Q&A: CMN’s Rusty Lewis and Jon Beck about new advertising options for College Publisher. CMN’s new managed WordPress offering is required to use their advertising software, ultimately meaning they still take a cut of the overall revenue.
Advertisement spotted on Yelp allows you to add a new appointment to your personal calendar, not a jankity website they’ve set up, for the series premier. Clicking on the button downloads an .ics file. Useful.
This is a framework for inventing a better Craigslist.
It is highly unlikely that newspapers will reclaim the monopoly they had on classified advertising pre-internet. They controlled the platform before the internet, and were able to dictate what information used their print pages to gain readers and audience. Some newspapers have lost control of the platform completely and the ones that haven’t will follow suit. Newspapers won’t be able to reclaim the classified advertising space by using the old mental framework for thinking about classifieds, by pretending they might be able to own the platform and charge access to it. Instead, it’s imperative to take the approach of hacking the platform and adding functionality, value, and convenience.
Remember Friendster? I don’t. I never had an account. It was upstaged by MySpace, where I had an account for a few months before it became uncool to do so. MySpace was then upstaged by Facebook. Yes, I’ll concede that MySpace has a large userbase, but its value in the mindspace of the users is rapidly diminishing and there’s a big need for creativity. Fortunately for everyone involved, there’s a low barrier to disruption on the internet.
The real way local news organizations can upset Craigslist and build a better classifieds is simple: create a micro-currency. In addition to providing a more user-friendly interface and the ability to add better meta data, news organizations with a specific geographic community should establish a currency to “monetize” the local marketplace. As Douglas Rushkoff says, the web, and web 2.0 especially, is breaking existing institutions because it allows people to create value on the periphery again. Local news organizations are in a unique, and therefore advantageous, position to provide the platform with which to capture the value of local transactions.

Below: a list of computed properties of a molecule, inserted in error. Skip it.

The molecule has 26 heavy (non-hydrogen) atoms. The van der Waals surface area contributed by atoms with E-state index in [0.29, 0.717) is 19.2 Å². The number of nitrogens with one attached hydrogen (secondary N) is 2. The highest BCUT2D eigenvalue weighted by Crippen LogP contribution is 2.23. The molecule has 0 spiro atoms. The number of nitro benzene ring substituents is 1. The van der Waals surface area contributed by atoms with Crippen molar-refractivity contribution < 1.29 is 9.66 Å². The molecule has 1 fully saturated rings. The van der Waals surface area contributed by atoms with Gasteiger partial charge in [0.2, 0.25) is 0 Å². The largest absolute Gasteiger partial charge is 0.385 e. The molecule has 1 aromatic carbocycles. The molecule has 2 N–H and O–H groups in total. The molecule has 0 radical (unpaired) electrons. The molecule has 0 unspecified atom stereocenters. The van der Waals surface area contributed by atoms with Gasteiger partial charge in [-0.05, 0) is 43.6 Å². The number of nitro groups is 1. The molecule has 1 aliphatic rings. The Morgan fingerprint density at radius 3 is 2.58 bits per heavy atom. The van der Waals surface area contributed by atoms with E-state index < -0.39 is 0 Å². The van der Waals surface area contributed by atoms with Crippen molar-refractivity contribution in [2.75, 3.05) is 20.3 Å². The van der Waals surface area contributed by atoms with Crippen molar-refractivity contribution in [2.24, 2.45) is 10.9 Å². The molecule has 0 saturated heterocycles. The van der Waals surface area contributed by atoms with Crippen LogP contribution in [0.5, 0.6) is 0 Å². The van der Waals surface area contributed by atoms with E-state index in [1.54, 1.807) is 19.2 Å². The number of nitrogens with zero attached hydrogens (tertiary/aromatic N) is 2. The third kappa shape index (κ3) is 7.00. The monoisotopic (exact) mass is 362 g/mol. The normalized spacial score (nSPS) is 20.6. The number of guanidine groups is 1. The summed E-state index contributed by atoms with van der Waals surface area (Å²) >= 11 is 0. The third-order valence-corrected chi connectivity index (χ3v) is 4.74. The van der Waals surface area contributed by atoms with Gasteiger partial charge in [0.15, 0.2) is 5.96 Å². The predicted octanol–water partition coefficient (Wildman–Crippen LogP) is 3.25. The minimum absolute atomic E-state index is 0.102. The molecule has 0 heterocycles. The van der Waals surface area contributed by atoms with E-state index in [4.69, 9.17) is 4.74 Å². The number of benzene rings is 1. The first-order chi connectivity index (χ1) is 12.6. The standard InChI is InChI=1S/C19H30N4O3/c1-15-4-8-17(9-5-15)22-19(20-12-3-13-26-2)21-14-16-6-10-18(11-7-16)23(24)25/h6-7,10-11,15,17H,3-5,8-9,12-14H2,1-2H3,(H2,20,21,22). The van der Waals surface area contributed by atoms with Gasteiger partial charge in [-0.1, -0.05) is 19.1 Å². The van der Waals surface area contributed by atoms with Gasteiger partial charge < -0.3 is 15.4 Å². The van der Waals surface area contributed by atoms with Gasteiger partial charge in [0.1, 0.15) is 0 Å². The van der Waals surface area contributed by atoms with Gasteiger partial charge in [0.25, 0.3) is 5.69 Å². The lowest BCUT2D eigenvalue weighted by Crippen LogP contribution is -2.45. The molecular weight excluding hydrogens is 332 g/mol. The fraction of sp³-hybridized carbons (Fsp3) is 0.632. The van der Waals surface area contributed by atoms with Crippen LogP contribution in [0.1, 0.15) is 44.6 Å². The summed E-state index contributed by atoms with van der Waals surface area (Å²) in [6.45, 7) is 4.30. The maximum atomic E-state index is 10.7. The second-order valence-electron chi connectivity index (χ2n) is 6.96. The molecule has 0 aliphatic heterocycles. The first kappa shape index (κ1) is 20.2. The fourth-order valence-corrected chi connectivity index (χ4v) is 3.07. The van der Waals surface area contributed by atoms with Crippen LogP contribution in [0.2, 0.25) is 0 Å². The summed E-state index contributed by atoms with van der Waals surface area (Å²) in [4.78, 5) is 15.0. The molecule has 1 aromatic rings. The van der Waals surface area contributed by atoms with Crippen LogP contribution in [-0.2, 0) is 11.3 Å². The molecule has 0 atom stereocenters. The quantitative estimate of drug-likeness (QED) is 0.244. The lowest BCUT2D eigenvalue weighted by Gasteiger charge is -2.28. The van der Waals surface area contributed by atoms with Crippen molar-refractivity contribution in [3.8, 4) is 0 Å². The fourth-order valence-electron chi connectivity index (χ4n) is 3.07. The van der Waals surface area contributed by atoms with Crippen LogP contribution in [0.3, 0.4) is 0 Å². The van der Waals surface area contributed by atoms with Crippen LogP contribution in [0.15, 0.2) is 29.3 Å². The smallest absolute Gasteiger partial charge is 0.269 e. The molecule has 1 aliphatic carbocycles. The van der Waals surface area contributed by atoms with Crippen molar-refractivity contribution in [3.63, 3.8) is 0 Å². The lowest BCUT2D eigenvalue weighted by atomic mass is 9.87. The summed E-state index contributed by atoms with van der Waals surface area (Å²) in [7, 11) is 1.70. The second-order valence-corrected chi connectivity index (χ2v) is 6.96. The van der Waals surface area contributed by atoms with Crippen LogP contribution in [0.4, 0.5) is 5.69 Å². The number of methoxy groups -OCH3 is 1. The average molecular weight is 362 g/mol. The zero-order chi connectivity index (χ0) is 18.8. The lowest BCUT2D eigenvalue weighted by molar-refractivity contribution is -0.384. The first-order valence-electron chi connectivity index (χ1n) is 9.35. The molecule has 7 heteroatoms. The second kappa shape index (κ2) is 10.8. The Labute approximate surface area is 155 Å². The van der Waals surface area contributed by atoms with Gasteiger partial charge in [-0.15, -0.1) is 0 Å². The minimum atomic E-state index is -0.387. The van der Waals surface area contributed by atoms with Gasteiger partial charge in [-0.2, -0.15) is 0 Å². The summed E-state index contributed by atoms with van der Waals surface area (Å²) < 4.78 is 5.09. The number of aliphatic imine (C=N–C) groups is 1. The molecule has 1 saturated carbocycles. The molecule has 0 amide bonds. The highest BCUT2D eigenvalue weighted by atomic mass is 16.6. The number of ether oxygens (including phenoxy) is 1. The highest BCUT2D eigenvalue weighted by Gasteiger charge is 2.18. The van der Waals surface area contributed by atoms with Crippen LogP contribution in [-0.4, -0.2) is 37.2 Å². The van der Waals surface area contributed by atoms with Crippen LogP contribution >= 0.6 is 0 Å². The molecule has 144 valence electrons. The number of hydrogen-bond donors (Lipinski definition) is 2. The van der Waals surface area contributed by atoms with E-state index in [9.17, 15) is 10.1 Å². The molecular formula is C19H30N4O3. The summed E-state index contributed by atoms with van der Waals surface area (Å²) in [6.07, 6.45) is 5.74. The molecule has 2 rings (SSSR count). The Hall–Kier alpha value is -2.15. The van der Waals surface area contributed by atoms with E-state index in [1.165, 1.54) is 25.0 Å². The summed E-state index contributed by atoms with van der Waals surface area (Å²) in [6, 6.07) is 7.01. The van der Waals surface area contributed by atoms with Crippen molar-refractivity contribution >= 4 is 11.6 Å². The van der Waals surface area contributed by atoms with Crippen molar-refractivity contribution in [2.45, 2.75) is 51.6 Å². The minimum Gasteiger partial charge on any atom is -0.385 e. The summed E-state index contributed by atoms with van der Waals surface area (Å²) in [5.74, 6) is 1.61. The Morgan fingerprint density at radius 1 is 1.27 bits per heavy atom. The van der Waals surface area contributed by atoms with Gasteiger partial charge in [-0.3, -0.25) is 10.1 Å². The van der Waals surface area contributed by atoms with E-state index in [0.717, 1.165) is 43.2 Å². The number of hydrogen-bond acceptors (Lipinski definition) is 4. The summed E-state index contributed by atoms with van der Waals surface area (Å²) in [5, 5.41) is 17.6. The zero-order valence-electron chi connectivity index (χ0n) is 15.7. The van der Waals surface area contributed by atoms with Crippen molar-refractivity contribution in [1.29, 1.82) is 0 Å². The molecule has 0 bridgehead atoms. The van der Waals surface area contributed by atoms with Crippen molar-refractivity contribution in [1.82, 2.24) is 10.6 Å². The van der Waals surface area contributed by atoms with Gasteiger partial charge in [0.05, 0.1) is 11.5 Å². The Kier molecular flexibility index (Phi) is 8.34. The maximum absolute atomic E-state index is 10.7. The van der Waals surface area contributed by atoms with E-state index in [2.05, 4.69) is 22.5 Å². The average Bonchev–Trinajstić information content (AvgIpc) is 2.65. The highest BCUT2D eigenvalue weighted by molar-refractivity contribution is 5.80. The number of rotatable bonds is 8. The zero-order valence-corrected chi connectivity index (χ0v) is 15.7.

Yesterday, I off-handedly had an idea that could be a business model for news organizations: vetting advertisers. Under the assumption that an organization practicing journalism builds its credibility though truthfulness, transparency, and accuracy, there exists the possibility that they could then monetize that credibility by taking product claims through the ringer. Not selling out, per se, but rather by selling time and attention. Companies would pay you because they want to be associated with your authority; in order to get this authority, however, they’d have to surpass a set of open source criteria. We shouldn’t be taking the human touch out of advertising because then, every so often, you get something like this:
at the bottom of an article about bottled water and greenwash advertising. In my opinion, Lighter Footstep is now sending two contradictory messages: bottled water is killing our environment, and that I should pay a premium to have bottled water shipped from the South Pacific. This juxtaposition is broken because the misleading advertising has the opportunity to negate the value of the journalism.
Later: Dave Winer speculates on a “Digg for ads” which falls under this same idea of vetting advertisements (although crowdsourcing this time).